I think one of God’s best gifts to remedy this has been working with an incredibly supportive Archbishop and also with Priests who have got your back. Archbishop Bernard has always been a great supporter of our apostolate, he would personally invite young people to 2nd Friday when visiting parishes across the diocese and would write and speak about our various initiatives. Unity with the our Bishop has always been important in our apostolate and knowing he supports our work, gives me a confidence that we are on the right path and helped me rise above difficulty and discouragement. In the parish setting, the support of a priest who believes in his young people and gives them real responsibility for mission in the parish because he values the gifts God has given them is a great remedy to discouragement. This unity with the Church brings a great peace in the face of difficulty.

How do you balance your work in evangelisation and the rest of your life?

To pay the bills, I work part time for Clinique at the moment. I don’t think “balancing” features in my vocab. To evangelise and share the good news of Jesus is such an integral part of my baptismal calling – it is hard to separate “evangelisation” and “life” because they are so closely tied. Through my secular employment, God has entrusted me this mission field and affords me many opportunities to share the Gospel here. For many people I am the only contact they have with the Church. So I pray for moments to share the Gospel throughout the day and to be able to spot the opportunities given to me to witness to the Gospel. The other night I was at an Irish Dance class (it is one way I take “time out” from Church “stuff”) but even in that class I ended up having a conversation with two ladies about IVF and contraception. I was able to speak about the beauty of the Church’s teaching into this situation and it just illustrated to me, we don’t get time off from the mission, even if we try!

If you had one piece of advice to a budding evangelist who wants to ignite a blaze, what would it be?

Don’t be afraid of doing something new for the sake of the Gospel. It’s from the Lord, he will send you all you need to accomplish it. I truly believe God honours those who seek to do His work; be confident that God has got your back. As the Popes have often reminded the youth, the Church needs your creativity, generosity and enthusiasm today not tomorrow. So be bold and dream big! And always stay close to the Church and your priests.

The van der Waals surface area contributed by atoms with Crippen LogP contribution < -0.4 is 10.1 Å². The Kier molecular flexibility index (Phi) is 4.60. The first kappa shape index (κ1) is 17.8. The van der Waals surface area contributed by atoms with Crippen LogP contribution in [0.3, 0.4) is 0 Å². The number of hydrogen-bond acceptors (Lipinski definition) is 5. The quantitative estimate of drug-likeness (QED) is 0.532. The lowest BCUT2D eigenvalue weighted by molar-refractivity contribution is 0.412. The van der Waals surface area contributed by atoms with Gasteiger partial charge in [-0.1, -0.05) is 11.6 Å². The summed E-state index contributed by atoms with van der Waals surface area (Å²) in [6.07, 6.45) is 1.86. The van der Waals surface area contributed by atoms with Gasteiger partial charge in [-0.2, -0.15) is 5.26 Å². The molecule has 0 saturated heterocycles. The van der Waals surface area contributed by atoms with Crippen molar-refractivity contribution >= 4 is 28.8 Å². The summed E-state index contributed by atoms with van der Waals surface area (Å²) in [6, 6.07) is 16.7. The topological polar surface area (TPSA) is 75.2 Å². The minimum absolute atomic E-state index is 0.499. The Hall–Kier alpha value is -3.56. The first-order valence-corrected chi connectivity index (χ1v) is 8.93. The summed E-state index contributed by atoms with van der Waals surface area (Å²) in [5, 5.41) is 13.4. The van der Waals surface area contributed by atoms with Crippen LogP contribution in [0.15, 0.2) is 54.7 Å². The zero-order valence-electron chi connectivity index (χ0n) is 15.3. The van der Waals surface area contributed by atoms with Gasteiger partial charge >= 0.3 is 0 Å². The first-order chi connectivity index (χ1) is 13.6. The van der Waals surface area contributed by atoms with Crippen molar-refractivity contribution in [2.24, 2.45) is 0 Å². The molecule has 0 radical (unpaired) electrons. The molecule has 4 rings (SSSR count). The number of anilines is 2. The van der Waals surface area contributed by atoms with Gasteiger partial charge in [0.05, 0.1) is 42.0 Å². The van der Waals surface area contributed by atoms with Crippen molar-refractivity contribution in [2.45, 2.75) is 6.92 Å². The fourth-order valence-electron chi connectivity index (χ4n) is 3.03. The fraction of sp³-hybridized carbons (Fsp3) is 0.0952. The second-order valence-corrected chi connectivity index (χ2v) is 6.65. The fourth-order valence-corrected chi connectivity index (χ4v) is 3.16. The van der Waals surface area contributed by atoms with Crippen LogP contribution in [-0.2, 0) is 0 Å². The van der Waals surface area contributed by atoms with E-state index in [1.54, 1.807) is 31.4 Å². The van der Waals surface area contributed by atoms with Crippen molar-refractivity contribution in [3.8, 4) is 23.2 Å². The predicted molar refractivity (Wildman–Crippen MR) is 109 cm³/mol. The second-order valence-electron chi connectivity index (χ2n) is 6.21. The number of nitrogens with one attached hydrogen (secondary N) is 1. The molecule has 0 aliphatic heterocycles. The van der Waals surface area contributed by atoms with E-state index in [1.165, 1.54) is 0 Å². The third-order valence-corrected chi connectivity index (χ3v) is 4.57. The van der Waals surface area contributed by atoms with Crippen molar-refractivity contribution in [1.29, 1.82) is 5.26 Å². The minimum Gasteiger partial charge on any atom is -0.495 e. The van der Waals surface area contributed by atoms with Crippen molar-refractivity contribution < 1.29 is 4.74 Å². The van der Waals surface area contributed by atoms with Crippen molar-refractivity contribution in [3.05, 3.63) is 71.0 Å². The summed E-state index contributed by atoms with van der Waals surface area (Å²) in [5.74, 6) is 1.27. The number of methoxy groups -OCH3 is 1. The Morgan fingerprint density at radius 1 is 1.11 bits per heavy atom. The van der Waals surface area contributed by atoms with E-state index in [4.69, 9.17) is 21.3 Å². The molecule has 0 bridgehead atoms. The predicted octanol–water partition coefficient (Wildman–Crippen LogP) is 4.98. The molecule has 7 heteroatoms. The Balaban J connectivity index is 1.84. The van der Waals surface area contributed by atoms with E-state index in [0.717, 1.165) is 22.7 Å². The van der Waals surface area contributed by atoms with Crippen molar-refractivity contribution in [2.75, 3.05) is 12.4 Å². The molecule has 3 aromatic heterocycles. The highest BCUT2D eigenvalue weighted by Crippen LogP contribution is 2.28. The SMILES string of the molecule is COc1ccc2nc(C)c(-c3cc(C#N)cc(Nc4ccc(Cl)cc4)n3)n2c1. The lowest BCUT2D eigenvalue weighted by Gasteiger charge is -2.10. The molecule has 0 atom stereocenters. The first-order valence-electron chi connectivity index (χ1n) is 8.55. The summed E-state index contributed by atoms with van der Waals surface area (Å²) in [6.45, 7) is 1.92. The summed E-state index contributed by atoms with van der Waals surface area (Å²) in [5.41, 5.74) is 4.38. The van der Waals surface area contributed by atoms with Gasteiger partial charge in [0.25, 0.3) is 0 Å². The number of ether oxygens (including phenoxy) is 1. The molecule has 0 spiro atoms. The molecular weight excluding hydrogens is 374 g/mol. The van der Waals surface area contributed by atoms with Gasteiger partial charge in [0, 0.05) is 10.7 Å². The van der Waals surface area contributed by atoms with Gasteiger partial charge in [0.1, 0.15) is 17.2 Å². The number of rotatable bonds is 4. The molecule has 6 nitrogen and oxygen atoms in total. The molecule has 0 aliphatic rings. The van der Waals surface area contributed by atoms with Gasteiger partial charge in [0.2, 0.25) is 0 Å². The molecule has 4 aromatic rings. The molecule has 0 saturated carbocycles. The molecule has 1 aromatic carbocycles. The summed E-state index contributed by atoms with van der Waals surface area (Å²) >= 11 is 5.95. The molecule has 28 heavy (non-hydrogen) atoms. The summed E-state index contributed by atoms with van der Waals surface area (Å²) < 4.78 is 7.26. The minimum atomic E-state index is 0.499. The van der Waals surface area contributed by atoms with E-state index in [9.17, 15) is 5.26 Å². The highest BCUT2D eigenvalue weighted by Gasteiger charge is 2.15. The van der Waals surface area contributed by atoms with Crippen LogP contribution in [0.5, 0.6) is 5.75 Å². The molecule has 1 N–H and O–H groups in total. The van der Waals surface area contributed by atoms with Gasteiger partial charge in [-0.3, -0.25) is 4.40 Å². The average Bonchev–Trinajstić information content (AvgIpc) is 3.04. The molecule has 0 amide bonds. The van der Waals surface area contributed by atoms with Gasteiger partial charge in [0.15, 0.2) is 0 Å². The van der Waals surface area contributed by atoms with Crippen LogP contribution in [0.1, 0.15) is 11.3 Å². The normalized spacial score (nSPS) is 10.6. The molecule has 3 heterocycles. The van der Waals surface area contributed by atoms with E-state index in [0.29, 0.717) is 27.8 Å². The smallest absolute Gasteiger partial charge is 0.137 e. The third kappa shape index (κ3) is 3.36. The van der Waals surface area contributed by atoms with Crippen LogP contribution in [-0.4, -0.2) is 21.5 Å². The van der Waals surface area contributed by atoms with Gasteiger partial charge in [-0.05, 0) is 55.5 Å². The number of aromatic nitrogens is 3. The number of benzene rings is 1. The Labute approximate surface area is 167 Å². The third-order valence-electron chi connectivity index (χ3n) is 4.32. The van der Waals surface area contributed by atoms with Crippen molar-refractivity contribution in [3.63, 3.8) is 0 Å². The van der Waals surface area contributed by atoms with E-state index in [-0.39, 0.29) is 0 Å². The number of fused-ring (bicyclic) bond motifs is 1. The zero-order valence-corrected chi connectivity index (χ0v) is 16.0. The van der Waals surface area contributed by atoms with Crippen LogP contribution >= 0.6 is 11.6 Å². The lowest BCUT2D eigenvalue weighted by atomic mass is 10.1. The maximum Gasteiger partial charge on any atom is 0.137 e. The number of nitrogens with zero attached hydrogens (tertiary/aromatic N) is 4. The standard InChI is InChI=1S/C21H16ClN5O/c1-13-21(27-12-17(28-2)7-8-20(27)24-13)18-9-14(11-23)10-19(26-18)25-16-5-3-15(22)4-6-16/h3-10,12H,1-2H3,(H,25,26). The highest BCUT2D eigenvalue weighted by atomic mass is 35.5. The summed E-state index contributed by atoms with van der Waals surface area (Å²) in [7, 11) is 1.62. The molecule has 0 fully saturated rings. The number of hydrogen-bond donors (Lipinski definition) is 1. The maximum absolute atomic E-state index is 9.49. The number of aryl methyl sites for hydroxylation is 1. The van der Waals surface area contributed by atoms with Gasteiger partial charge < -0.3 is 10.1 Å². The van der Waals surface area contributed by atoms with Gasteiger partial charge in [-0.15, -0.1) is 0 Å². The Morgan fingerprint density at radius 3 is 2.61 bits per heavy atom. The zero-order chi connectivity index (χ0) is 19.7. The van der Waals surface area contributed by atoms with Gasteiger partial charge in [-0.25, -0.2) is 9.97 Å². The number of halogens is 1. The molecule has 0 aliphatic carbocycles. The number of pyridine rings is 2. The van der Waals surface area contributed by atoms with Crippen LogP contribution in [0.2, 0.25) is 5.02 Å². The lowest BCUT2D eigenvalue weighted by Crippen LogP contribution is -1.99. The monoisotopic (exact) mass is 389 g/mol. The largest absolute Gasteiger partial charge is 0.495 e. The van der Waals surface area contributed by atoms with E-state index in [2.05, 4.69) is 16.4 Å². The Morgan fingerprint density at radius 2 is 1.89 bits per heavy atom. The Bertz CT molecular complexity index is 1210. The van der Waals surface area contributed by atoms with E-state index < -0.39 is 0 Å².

Any final words…?

Love Jesus. Love His Church. Love His people.


HTB Leadership Conference

I can’t let this week go without writing about the HTB leadership conference… Now, nearly a week later, it’s like trying to grip onto the wonderful gifts of God we received, and not to forget anything.

As ever, it is hard to know where to start. The greatest blessing of the conference I think had to be Rick and Kay Warren. They were mind-blowingly honest, open, humble, passionate, straight-talking, vulnerable, challenging… I just want to pick out a couple of things that really struck me.

Kay Warren spoke about Mark 8:34 – picking up your Cross and following Jesus. I cannot do justice to what she said, and I am on the edge of my seat until the full video is online to watch it again. It seriously challenged me. She called us to be “dangerously surrendered”, “seriously disturbed” and “gloriously ruined”… Dangerously surrendered – by allowing God to have authority over everything in our lives. What do I still hold back for myself? Plans about my future, my money, friendships, fashion, my own space? Seriously disturbed – to allow what deeply disturbs the heart of God – injustice, poverty, violence, torture – to disturb us. ‘Picking up your Cross’ does not mean carrying the sufferings of our everyday lives. No – it means stepping outside our lives and picking up the Cross of the world’s suffering and lack of God. Gloriously ruined – whatever we do, suffering will come our way. In the ruins, we can allow God in to transform them, to make them glorious.

On the final night, Rick Warren called us to love passionately the Church. His challenge to us was to be less involved in ‘para-churches’ (I suppose we could say organisations) and more deeply involved in the local church, in the parish. This is such an important challenge to Catholics! Most of the time, we are content to spend an hour and a half at our parish a week. We run a mile as soon as a difficult situation arises, or if the liturgy changes, or if there are personalities we don’t gel with. No, let’s give ourselves to our parishes, difficult and broken though they may be…

There were apparently 800 Catholics present this year, and I know that for many of us it is an enormous blessing. The Leadership Conference has deeply blessed and encouraged me in my life. It seems to have a quality of anointing and of true ecumenism. There were a few things I came back determined to do – to begin our small house group here with friends in Portsmouth; to begin praying together with others at work. This is just scratching the surface. There is SO MUCH we can learn from HTB – their hospitality, their service, the openness and freedom of their worship…

Holy Spirit, renew the face of the earth!


Vocation, Freedom, Holiness

My gorgeous sister and husband on their wedding day

The last few days, I’ve been with a very good friend of mine who is now a Dominican. He is like a brother to me, we have been friends since university days. We were blessed enough, these last few days, to have a good amount of time to chat properly. Not just the catching-up-type-stuff, but the real, deep, meaning-of-life-type-stuff. A spiritual and intellectual gift to spend this precious time together. He has been in the Dominicans now for just over three years. It is an inspiration to watch his vocation to religious life. The commitment he has been called to make, the joy and peace this entails, the ensuing sacrifice.